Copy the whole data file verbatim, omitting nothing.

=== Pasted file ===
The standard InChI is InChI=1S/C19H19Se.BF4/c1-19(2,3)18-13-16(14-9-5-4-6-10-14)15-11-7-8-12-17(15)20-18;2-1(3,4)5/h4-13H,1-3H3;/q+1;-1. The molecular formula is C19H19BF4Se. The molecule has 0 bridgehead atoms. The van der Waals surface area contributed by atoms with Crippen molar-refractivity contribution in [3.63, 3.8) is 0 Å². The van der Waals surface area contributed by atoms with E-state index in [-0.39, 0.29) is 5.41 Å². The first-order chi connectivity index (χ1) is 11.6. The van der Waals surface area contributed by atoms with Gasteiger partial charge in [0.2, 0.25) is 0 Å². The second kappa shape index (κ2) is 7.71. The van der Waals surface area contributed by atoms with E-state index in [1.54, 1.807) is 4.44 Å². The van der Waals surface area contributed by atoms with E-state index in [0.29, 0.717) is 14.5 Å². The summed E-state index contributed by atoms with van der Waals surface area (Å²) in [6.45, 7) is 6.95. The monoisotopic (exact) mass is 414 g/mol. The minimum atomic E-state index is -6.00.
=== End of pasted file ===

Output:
The standard InChI is InChI=1S/C19H19Se.BF4/c1-19(2,3)18-13-16(14-9-5-4-6-10-14)15-11-7-8-12-17(15)20-18;2-1(3,4)5/h4-13H,1-3H3;/q+1;-1. The molecular formula is C19H19BF4Se. The molecule has 0 bridgehead atoms. The van der Waals surface area contributed by atoms with Crippen molar-refractivity contribution in [3.63, 3.8) is 0 Å². The van der Waals surface area contributed by atoms with E-state index in [-0.39, 0.29) is 5.41 Å². The first-order chi connectivity index (χ1) is 11.6. The van der Waals surface area contributed by atoms with Gasteiger partial charge in [0.2, 0.25) is 0 Å². The second kappa shape index (κ2) is 7.71. The van der Waals surface area contributed by atoms with E-state index in [1.54, 1.807) is 4.44 Å². The van der Waals surface area contributed by atoms with E-state index in [0.29, 0.717) is 14.5 Å². The summed E-state index contributed by atoms with van der Waals surface area (Å²) in [6.45, 7) is 6.95. The monoisotopic (exact) mass is 414 g/mol. The minimum atomic E-state index is -6.00.